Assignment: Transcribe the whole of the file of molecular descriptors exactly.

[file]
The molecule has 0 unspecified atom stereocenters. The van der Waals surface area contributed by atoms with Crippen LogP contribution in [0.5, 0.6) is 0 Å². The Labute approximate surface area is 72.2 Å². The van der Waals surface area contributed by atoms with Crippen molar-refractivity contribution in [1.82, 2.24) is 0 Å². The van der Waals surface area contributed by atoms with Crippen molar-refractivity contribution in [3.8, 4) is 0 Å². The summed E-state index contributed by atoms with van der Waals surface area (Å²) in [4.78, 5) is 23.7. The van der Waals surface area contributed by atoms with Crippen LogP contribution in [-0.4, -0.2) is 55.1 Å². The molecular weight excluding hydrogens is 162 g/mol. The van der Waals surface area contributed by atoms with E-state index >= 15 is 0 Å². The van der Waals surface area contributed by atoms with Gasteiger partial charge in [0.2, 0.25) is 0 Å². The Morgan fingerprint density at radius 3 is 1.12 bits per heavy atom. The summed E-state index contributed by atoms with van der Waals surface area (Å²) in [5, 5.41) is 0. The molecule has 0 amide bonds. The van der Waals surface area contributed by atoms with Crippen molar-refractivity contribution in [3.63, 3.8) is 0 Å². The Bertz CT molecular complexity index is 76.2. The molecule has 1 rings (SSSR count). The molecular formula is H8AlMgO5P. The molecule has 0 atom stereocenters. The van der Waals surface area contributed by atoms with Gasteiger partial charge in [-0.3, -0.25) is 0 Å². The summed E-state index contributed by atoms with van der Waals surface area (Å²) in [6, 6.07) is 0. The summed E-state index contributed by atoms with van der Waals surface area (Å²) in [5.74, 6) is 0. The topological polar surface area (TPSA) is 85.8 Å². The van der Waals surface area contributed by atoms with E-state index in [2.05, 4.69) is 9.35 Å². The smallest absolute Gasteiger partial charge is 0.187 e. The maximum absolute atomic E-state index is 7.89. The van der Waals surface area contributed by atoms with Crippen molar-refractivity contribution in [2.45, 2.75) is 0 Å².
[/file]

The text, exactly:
The molecule has 0 unspecified atom stereocenters. The van der Waals surface area contributed by atoms with Crippen LogP contribution in [0.5, 0.6) is 0 Å². The Labute approximate surface area is 72.2 Å². The van der Waals surface area contributed by atoms with Crippen molar-refractivity contribution in [1.82, 2.24) is 0 Å². The van der Waals surface area contributed by atoms with Crippen molar-refractivity contribution in [3.8, 4) is 0 Å². The summed E-state index contributed by atoms with van der Waals surface area (Å²) in [4.78, 5) is 23.7. The van der Waals surface area contributed by atoms with Crippen LogP contribution in [-0.4, -0.2) is 55.1 Å². The molecular weight excluding hydrogens is 162 g/mol. The van der Waals surface area contributed by atoms with E-state index >= 15 is 0 Å². The van der Waals surface area contributed by atoms with Gasteiger partial charge in [0.2, 0.25) is 0 Å². The Morgan fingerprint density at radius 3 is 1.12 bits per heavy atom. The summed E-state index contributed by atoms with van der Waals surface area (Å²) in [5, 5.41) is 0. The molecule has 0 amide bonds. The van der Waals surface area contributed by atoms with Crippen molar-refractivity contribution in [3.63, 3.8) is 0 Å². The Bertz CT molecular complexity index is 76.2. The molecule has 1 rings (SSSR count). The molecular formula is H8AlMgO5P. The molecule has 0 atom stereocenters. The van der Waals surface area contributed by atoms with Gasteiger partial charge in [-0.3, -0.25) is 0 Å². The summed E-state index contributed by atoms with van der Waals surface area (Å²) in [6, 6.07) is 0. The summed E-state index contributed by atoms with van der Waals surface area (Å²) in [5.74, 6) is 0. The topological polar surface area (TPSA) is 85.8 Å². The van der Waals surface area contributed by atoms with E-state index in [2.05, 4.69) is 9.35 Å². The smallest absolute Gasteiger partial charge is 0.187 e. The maximum absolute atomic E-state index is 7.89. The van der Waals surface area contributed by atoms with Crippen molar-refractivity contribution in [2.45, 2.75) is 0 Å².